As my friend Josh so astutely pointed out, I am now one degree removed from M.J.! At an event put on by my good friends over at Wax Poetics on February 13th over at The Powerhouse Arena in DUMBO, Brooklyn I was lucky enough to meet and briefly talk to Larry & Fonce Mizell, the Mizell Brothers. If you don't know who the hell I'm talking about, its because these gentlemen have never had a hit under their own names, just under the likes of: The Jackson 5, Donald Byrd, Bobbi Humphrey, Johnny "Hammond" Smith, A Taste of Honey, L.T.D., Mary Wells, The Rance Allen Group, Roger Glenn, Gary Bartz, and The Blackbyrds.

Aside from the Jackson 5 and A Taste of Honey, who had a hit with the Mizell Bros.-produced "Boogie Oogie Oogie," these brothers haven't seen much action on the pop charts, but boy have they made an impact on the R&B charts. The brothers (later to include brother Rod) were instrumental in revitalizing the careers of veteran jazz cats like Byrd and Smith and new comers like Humphrey and in the process they breathed life into the funkier side of jazz music during the 1970s. Their albums with Donald Byrd, Bobbi Humphrey and Johnny "Hammond" Smith are classics of the Jazz-Funk idiom and influenced dozens of musicians in both the jazz and R&B worlds. The more familiar I become with their discography the more I notice their trademark sounds in other bands/musicians' work. Their songs are sophisticated, intricate, beautiful, funky as a mosquito's tweeter and timeless. It's no wonder their work has been respectfully plundered by DJs and producers for the past three decades.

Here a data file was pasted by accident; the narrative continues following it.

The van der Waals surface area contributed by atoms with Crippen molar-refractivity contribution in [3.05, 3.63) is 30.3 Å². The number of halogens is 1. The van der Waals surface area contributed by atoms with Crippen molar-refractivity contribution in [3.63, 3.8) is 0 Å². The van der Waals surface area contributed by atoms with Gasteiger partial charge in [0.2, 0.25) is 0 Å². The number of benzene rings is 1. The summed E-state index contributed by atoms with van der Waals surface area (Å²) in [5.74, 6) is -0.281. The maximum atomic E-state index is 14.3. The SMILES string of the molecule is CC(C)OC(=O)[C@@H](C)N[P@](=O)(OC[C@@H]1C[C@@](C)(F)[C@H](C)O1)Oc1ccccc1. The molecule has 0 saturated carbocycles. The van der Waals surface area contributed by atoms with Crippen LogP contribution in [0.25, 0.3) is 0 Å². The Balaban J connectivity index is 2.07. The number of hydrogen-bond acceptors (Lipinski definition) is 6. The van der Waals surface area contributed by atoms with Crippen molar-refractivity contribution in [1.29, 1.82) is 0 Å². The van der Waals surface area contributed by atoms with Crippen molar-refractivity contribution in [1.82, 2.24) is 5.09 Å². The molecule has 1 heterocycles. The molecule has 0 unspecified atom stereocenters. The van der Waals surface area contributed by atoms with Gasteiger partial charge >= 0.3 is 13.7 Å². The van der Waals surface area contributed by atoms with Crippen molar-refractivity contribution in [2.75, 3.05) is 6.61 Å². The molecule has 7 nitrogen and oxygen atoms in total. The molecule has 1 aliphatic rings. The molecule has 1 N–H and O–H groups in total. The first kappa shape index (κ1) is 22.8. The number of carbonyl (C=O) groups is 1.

The brothers were honored at a recent event hosted by Fader Magazine and Giant-Step records where a veritable who's who of the DJ world came to pay tribute, including the gents over at Stone's Throw Records (left to right: J-Rocc - Madlib - Fonce Mizell - Larry Mizell - Karriem Riggins - Rod Mizell - Peanut Butter Wolf).

What we have here is a very special item that has recently been reissued by Wax Poetics' new record division as their second release. It's an extremely rare single by The Moments featuring Larry, Fonce and their good friend and partner Freddie Perren, who was a member of the Jackson 5 production team, The Corporation, along with Fonce. It's still not clear to me if this group is the same Moments that recorded albums for Stang and other labels a few years later. Regardless, this song is an energetic piece of classic Northern Soul and evidently the original 45 is so rare its recently sold for four figures. Either Fonce or Larry claims to have a box of these originals misplaced somewhere in his house. That box could easily be a college education. Imagine that.

The Moments - Baby I Want You (snippet)